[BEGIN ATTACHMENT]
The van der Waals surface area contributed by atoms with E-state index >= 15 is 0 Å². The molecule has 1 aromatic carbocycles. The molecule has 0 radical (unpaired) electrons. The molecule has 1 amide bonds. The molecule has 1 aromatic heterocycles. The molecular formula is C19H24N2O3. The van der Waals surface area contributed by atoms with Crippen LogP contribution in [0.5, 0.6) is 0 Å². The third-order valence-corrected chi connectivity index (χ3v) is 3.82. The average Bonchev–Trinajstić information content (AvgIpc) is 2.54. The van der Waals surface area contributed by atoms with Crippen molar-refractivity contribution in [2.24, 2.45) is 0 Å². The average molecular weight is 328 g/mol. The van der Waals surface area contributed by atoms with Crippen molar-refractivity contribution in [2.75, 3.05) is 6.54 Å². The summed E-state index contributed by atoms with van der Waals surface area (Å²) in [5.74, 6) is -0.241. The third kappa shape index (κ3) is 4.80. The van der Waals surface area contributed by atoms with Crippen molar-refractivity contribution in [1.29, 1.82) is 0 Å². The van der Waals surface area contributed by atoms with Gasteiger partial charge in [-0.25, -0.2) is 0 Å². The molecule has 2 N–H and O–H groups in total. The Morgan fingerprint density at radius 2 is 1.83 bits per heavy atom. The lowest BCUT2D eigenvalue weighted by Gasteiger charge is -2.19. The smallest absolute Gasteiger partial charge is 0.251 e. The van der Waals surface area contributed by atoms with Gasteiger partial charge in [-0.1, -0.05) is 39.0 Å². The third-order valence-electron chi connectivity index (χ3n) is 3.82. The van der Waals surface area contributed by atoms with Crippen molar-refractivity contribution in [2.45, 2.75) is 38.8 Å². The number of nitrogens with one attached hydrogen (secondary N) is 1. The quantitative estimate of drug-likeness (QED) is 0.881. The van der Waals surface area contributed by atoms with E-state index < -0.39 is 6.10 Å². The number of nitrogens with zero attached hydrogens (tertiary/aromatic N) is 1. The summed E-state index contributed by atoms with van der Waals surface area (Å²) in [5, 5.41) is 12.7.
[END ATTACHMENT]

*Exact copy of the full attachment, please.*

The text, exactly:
The van der Waals surface area contributed by atoms with E-state index >= 15 is 0 Å². The molecule has 1 aromatic carbocycles. The molecule has 0 radical (unpaired) electrons. The molecule has 1 amide bonds. The molecule has 1 aromatic heterocycles. The molecular formula is C19H24N2O3. The van der Waals surface area contributed by atoms with Crippen LogP contribution in [0.5, 0.6) is 0 Å². The third-order valence-corrected chi connectivity index (χ3v) is 3.82. The average Bonchev–Trinajstić information content (AvgIpc) is 2.54. The van der Waals surface area contributed by atoms with Crippen molar-refractivity contribution in [2.24, 2.45) is 0 Å². The average molecular weight is 328 g/mol. The van der Waals surface area contributed by atoms with Crippen molar-refractivity contribution in [2.75, 3.05) is 6.54 Å². The summed E-state index contributed by atoms with van der Waals surface area (Å²) in [5.74, 6) is -0.241. The third kappa shape index (κ3) is 4.80. The van der Waals surface area contributed by atoms with Crippen molar-refractivity contribution in [1.29, 1.82) is 0 Å². The van der Waals surface area contributed by atoms with Gasteiger partial charge in [-0.25, -0.2) is 0 Å². The molecule has 2 N–H and O–H groups in total. The Morgan fingerprint density at radius 2 is 1.83 bits per heavy atom. The lowest BCUT2D eigenvalue weighted by Gasteiger charge is -2.19. The smallest absolute Gasteiger partial charge is 0.251 e. The van der Waals surface area contributed by atoms with Gasteiger partial charge in [-0.1, -0.05) is 39.0 Å². The third-order valence-electron chi connectivity index (χ3n) is 3.82. The van der Waals surface area contributed by atoms with Crippen molar-refractivity contribution in [2.45, 2.75) is 38.8 Å². The number of nitrogens with one attached hydrogen (secondary N) is 1. The quantitative estimate of drug-likeness (QED) is 0.881. The van der Waals surface area contributed by atoms with E-state index < -0.39 is 6.10 Å². The number of nitrogens with zero attached hydrogens (tertiary/aromatic N) is 1. The summed E-state index contributed by atoms with van der Waals surface area (Å²) in [5, 5.41) is 12.7.